He said, “The good news for Chattanooga is that our national laboratories are working on finding solutions to the problem. Research at the national laboratories has helped to develop better technologies for energy storage, including solid state batteries, flow batteries – like the one in this facility today –flywheels, compressed air, thermal storage, and pumped-hydropower, like the TVA Raccoon Mountain facility just west of here.”

Senator Alexander said national laboratories cannot solve energy storage problems on their own – and discussed how public and private industry partners who are willing to adopt new technologies that have additional risks and the costs can work together.

“EPB is a good example of how the federal government can work together with a utility to develop and deploy new technologies, and I applaud their leadership. The information we learn from this project will give researchers at our national laboratories valuable insights that they can use to make this technology even better – modernizing our nation’s electricity grid to make it more reliable and responsive to customers.”

Senator Bob Corker said, “It will come as no surprise to our community that Chattanooga and EPB are continuing to play an important role in the modernization of our country’s power grid. Through this partnership, we will be able to better understand energy storage and test new technologies in an effort to bring resilient and affordable electricity to Americans. An extensive and reliable grid is critical for a 21st century economy, and I thank EPB, Oak Ridge National Laboratory and their partners for their work to improve our nation’s infrastructure.”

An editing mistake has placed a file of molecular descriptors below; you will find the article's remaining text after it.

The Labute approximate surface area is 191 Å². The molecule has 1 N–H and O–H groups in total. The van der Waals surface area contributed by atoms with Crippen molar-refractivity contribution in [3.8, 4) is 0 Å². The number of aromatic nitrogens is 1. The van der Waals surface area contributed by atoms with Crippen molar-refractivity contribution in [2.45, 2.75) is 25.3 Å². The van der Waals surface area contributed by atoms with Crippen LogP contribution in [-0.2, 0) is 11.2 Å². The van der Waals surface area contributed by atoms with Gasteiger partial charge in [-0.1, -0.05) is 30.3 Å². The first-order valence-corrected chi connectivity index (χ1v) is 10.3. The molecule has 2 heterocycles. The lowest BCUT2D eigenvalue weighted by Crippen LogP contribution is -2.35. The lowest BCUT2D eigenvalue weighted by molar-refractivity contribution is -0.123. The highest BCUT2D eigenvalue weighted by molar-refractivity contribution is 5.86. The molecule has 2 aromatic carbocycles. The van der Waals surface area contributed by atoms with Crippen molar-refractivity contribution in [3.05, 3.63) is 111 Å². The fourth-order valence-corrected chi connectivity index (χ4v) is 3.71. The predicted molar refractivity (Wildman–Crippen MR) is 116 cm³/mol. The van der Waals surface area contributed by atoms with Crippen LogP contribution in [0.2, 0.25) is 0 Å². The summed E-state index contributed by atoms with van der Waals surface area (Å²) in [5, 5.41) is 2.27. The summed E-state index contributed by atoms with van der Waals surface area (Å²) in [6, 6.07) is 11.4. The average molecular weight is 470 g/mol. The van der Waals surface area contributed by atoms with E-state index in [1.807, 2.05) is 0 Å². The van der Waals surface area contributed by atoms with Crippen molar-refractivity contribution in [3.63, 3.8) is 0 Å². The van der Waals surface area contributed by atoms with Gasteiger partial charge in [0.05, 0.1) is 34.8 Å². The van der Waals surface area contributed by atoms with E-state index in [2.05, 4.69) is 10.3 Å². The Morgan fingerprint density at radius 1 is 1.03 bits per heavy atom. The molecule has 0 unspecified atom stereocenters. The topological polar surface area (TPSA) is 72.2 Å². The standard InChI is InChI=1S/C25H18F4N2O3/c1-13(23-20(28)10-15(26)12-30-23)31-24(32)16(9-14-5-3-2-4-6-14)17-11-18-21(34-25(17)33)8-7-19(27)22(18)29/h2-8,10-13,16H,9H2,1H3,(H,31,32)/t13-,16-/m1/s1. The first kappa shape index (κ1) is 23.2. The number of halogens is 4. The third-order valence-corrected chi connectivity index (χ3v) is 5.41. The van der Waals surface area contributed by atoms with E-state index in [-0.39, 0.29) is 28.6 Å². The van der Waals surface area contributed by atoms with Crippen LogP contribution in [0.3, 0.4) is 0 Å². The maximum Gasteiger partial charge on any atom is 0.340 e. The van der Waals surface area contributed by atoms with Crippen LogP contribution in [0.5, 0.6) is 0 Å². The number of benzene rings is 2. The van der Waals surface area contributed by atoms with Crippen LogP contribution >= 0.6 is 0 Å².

Installed at the site of EPB’s Solar Share community solar array in Chattanooga, the battery system is a pilot project to explore how large-scale energy storage can be integrated with smart grid automation to provide consistent output from highly variable power generation sources like solar as well as how these devices could be used as a “battery backup” to reduce the impact of outages. In addition, the advanced flow battery has the capacity to store bulk energy during off-peak hours when fewer customers are using it so that the power can be released to meet needs during times of higher power demand.

“This battery storage project is a great example of why I have worked so hard to build bridges between Chattanooga and Oak Ridge National Lab,” said Rep. Chuck Fleischmann. “Through this initiative, we have the opportunity to enhance our local power distribution infrastructure for the benefit of people in our hometown community while advancing the national effort to modernize the grid.”

"This project is a wonderful example of what can happen when local and national entities work together," said Rep. Diane Black. "As a result of thoughtful collaboration, this community is not only enhancing local power distribution infrastructure, but also contributing to the national effort to modernize and improve the reliability of the power grid.  President Trump's Department of Energy is truly reaching out to partner with Tennessee to improve energy production."